NASA/JPL/Space Science Institute
The biggest planets in the Solar System may have gotten their start from the smallest of rocks: centimetre-sized pebbles that formed 4.5 billion years ago from dust and ice swirling around the newborn Sun.
New research1 strengthens support for the idea that these primordial pebbles rapidly melded into the cores of gas giants such as Jupiter and Saturn. Earlier theories had suggested that building a giant planet required a stately agglomeration of much-bigger chunks, each about a kilometre across.
The latest paper on the 'pebble-accretion' scenario, published in the 20 August issue of Nature, describes how embryonic planets whizzing around the Sun would have nudged one another as their gravitational fields interacted. This would have flung some of the protoplanets out of the plane of the dusty disk, effectively starving them of material; those remaining in the disk could gorge on pebbles to become true planets.
“It really is a paradigm shift for how planets form,” says lead author Harold Levison, a planetary scientist at the Southwest Research Institute in Boulder, Colorado.
Before the pebble-accretion model emerged, the leading idea was that dust and ice grains coalesced slowly to form kilometre-scale objects; these combined with each other until they were big enough to hold onto a gaseous cloak and become a true gas giant. But scientists found it difficult to explain how this leisurely process could have finished in just a few million years, before the disk of dust around the Sun dissipated.
The pebble-accretion idea, put forth2 in 2012 by Michiel Lambrechts and Anders Johansen of Lund University in Sweden, seemed to solve this problem. It was able to explain how a planetary core could form rapidly, as friction with gas in the disk would have slowed pebbles enough for them to be accreted onto an embryonic planet.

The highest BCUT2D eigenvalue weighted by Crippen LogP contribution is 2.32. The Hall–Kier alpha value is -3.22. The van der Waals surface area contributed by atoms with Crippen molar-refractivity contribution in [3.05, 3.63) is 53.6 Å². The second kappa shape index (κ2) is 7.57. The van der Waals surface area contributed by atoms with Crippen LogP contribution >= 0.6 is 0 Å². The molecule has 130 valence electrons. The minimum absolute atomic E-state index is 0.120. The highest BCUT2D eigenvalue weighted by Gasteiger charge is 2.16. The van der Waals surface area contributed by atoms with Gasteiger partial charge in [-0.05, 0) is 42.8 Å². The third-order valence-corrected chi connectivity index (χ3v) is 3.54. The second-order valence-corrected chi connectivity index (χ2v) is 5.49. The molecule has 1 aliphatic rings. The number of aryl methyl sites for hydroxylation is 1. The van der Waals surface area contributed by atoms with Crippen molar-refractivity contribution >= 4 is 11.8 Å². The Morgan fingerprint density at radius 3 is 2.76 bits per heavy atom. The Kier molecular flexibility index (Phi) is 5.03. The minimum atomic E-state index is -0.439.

NASA/ESA/Hubble Heritage Team (AURA/STScI)
Still, the model was not perfect. Simulations that tested the theory generated hundreds of Earth-sized objects flying around the Sun, rather than the handful of larger objects — roughly ten times the size of Earth — that are thought to have formed the cores of the giant planets3. “For planet formation, such a democratic outcome is a bad result,” says Chris Ormel, an astronomer at the University of Amsterdam.
Levison’s team fixed that problem by allowing more time for the pebbles to develop into planetary cores. “We’re doing simulations that actually allow the growing planetesimals to interact and collide with each other,” says co-author Katherine Kretke, an astronomer at the Southwest Research Institute.
The researchers found that embryonic planets that were only slightly larger than their neighbours tended to bully the others out of the disk. “It’s kind of a runt of the litter thing,” says Levison. “The runt is pushed aside by its bigger siblings so that they grow, and it doesn’t.”
Depending on the starting conditions, the team's simulations generally yielded between one and four gas-giant planets, similar to Jupiter, Saturn, Uranus and Neptune. Their existence and positions from the Sun align well with another leading theory of planetary formation, the Nice model, which describes how the gas-giant planets began to interact with each other once they had grown to full size4. “We basically produce the start of the Nice model,” says Levison.
Johansen says that this work “solves a major issue for the pebble-accretion idea”. One possible next step, he says, is to look at whether pebble accretion can explain the existence of gas-giant planets in other solar systems. Scientists with the Gemini Planet Imager, in Chile, took a picture recently of a roughly Jupiter-sized planet in a Jupiter-like orbit around the star 51 Eridani5.
A different challenge, Levison says, will be whether pebble accretion could explain the diversity6 of terrestrial planets in our own Solar System. In April in Science Advances, Johansen and his colleagues7 suggested that pebble accretion might be able to explain how the cores of Mars and other terrestrial planets formed.
“Things are falling together in a way that haven’t happened for previous models,” says Kretke.
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